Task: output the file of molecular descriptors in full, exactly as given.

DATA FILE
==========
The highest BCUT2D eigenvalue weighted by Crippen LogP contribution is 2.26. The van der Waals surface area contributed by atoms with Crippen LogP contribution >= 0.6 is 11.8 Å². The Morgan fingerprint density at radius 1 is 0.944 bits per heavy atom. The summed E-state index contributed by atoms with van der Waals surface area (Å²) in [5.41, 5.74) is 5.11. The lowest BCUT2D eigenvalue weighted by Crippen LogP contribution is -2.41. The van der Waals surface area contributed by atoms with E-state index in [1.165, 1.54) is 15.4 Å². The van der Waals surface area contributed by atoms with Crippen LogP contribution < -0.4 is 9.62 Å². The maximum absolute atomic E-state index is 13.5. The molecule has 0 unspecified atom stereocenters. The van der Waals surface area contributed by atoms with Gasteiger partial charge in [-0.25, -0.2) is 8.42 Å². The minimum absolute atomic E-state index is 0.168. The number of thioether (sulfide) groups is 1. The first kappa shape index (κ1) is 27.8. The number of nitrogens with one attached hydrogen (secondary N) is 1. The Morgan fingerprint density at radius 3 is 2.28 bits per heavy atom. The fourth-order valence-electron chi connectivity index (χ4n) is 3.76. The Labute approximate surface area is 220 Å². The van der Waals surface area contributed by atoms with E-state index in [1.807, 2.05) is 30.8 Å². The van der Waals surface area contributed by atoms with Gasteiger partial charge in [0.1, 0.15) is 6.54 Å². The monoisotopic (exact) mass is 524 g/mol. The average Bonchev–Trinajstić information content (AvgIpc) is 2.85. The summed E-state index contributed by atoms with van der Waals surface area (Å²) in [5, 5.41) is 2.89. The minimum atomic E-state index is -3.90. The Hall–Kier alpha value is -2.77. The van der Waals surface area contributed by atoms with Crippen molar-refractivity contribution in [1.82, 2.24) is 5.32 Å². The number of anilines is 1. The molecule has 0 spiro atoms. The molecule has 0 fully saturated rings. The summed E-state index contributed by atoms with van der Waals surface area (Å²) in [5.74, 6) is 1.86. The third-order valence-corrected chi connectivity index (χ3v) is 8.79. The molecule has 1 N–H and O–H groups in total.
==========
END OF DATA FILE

The highest BCUT2D eigenvalue weighted by Crippen LogP contribution is 2.26. The van der Waals surface area contributed by atoms with Crippen LogP contribution >= 0.6 is 11.8 Å². The Morgan fingerprint density at radius 1 is 0.944 bits per heavy atom. The summed E-state index contributed by atoms with van der Waals surface area (Å²) in [5.41, 5.74) is 5.11. The lowest BCUT2D eigenvalue weighted by Crippen LogP contribution is -2.41. The van der Waals surface area contributed by atoms with E-state index in [1.165, 1.54) is 15.4 Å². The van der Waals surface area contributed by atoms with Crippen LogP contribution < -0.4 is 9.62 Å². The maximum absolute atomic E-state index is 13.5. The molecule has 0 unspecified atom stereocenters. The van der Waals surface area contributed by atoms with Gasteiger partial charge in [-0.25, -0.2) is 8.42 Å². The minimum absolute atomic E-state index is 0.168. The number of thioether (sulfide) groups is 1. The first kappa shape index (κ1) is 27.8. The number of nitrogens with one attached hydrogen (secondary N) is 1. The Morgan fingerprint density at radius 3 is 2.28 bits per heavy atom. The fourth-order valence-electron chi connectivity index (χ4n) is 3.76. The Labute approximate surface area is 220 Å². The van der Waals surface area contributed by atoms with E-state index in [1.807, 2.05) is 30.8 Å². The van der Waals surface area contributed by atoms with Gasteiger partial charge in [0.1, 0.15) is 6.54 Å². The monoisotopic (exact) mass is 524 g/mol. The average Bonchev–Trinajstić information content (AvgIpc) is 2.85. The summed E-state index contributed by atoms with van der Waals surface area (Å²) in [5, 5.41) is 2.89. The minimum atomic E-state index is -3.90. The Hall–Kier alpha value is -2.77. The van der Waals surface area contributed by atoms with Crippen molar-refractivity contribution in [1.82, 2.24) is 5.32 Å². The number of anilines is 1. The molecule has 0 spiro atoms. The molecule has 0 fully saturated rings. The summed E-state index contributed by atoms with van der Waals surface area (Å²) in [5.74, 6) is 1.86. The third-order valence-corrected chi connectivity index (χ3v) is 8.79. The molecule has 1 N–H and O–H groups in total.